The first bout – the Sockit Wenches versus the Derby Liberation Front – was a blast to watch; especially because one of Paisley’s coaches from last summer’s New Skater Camp (Clobberin’ Mame) is an amazing blocker for the Sockit Wenches. Paisley kept asking me if she could say hello to “Coach Mame” – she (not very patiently, but understanding that she shouldn’t take a skater’s attention away from the bout) managed to wait until half-time, when she finally had the chance to wave and say hi, and beamed in turn when Mame smiled and waved back. Paisley was only disappointed by the Sockit Wenches’ loss, the Derby Liberation Front winning the bout 168-114.

The main event – the Championship Bout between the Throttle Rockets and the returning champs, Grave Danger – was INTENSE. Paisley’s roller derby team, The Orange Crush, is coached by the Throttle Rocket’s extremely talented jammer, Luna Negra. We were, therefore and of course, rooting for the Throttle Rockets. Paisley managed to say hi and wave to “Coach Luna” before the bout this time, so was quite happy to sit back and watch the action. And eat some cotton candy, of course.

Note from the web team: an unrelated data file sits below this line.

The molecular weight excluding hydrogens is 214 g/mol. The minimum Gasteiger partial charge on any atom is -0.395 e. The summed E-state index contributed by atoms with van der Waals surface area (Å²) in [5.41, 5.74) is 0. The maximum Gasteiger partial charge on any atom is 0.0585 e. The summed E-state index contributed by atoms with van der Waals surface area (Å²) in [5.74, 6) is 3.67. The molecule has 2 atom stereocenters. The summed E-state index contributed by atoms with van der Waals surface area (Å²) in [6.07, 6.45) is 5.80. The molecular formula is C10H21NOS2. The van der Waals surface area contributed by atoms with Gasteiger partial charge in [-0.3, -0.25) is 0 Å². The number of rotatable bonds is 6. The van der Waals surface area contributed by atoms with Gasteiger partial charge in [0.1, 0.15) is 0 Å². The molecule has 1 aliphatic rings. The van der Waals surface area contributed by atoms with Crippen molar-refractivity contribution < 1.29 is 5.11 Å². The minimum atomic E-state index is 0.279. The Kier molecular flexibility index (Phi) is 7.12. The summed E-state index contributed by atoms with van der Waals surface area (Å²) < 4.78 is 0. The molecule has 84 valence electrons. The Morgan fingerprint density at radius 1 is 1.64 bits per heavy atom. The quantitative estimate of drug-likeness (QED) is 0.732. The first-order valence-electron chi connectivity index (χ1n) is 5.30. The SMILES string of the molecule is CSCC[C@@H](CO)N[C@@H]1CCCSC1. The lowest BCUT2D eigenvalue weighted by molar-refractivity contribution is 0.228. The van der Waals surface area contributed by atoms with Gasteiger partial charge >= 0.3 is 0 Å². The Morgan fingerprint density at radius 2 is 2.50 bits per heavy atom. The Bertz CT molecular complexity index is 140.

Eating Cotton Candy

The skating was so insanely intense and thrilling that the 9yo even forgot to eat her cotton candy!